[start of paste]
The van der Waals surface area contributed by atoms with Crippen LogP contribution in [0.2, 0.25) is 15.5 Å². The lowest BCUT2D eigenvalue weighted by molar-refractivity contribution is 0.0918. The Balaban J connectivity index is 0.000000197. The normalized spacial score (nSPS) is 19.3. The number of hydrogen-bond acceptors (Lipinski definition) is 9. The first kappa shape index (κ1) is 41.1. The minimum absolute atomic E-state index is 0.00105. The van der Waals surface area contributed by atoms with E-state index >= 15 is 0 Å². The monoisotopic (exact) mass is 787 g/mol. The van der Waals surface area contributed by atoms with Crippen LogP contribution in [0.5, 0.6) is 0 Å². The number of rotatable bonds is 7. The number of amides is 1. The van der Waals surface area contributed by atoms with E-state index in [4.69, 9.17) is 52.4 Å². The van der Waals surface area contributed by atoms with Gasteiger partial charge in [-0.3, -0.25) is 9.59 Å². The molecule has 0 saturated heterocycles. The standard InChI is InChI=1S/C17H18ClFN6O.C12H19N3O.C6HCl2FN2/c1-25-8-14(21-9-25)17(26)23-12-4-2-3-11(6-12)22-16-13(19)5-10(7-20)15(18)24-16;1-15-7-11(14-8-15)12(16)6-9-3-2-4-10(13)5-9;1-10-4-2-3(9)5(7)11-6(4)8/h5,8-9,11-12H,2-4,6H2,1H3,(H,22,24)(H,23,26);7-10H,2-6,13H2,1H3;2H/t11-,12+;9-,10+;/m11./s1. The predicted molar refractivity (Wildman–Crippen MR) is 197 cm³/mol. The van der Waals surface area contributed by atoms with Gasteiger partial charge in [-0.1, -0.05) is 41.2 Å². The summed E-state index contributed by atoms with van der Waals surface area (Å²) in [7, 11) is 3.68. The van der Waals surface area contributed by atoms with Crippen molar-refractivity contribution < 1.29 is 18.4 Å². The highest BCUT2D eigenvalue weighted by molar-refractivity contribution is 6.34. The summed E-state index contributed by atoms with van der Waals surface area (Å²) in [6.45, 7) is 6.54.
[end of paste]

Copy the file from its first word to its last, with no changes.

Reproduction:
The van der Waals surface area contributed by atoms with Crippen LogP contribution in [0.2, 0.25) is 15.5 Å². The lowest BCUT2D eigenvalue weighted by molar-refractivity contribution is 0.0918. The Balaban J connectivity index is 0.000000197. The normalized spacial score (nSPS) is 19.3. The number of hydrogen-bond acceptors (Lipinski definition) is 9. The first kappa shape index (κ1) is 41.1. The minimum absolute atomic E-state index is 0.00105. The van der Waals surface area contributed by atoms with E-state index >= 15 is 0 Å². The monoisotopic (exact) mass is 787 g/mol. The van der Waals surface area contributed by atoms with Crippen LogP contribution in [0.5, 0.6) is 0 Å². The number of rotatable bonds is 7. The number of amides is 1. The van der Waals surface area contributed by atoms with E-state index in [4.69, 9.17) is 52.4 Å². The van der Waals surface area contributed by atoms with Gasteiger partial charge in [-0.3, -0.25) is 9.59 Å². The molecule has 0 saturated heterocycles. The standard InChI is InChI=1S/C17H18ClFN6O.C12H19N3O.C6HCl2FN2/c1-25-8-14(21-9-25)17(26)23-12-4-2-3-11(6-12)22-16-13(19)5-10(7-20)15(18)24-16;1-15-7-11(14-8-15)12(16)6-9-3-2-4-10(13)5-9;1-10-4-2-3(9)5(7)11-6(4)8/h5,8-9,11-12H,2-4,6H2,1H3,(H,22,24)(H,23,26);7-10H,2-6,13H2,1H3;2H/t11-,12+;9-,10+;/m11./s1. The predicted molar refractivity (Wildman–Crippen MR) is 197 cm³/mol. The van der Waals surface area contributed by atoms with Gasteiger partial charge in [-0.1, -0.05) is 41.2 Å². The summed E-state index contributed by atoms with van der Waals surface area (Å²) in [7, 11) is 3.68. The van der Waals surface area contributed by atoms with Crippen molar-refractivity contribution < 1.29 is 18.4 Å². The highest BCUT2D eigenvalue weighted by molar-refractivity contribution is 6.34. The summed E-state index contributed by atoms with van der Waals surface area (Å²) in [6.45, 7) is 6.54.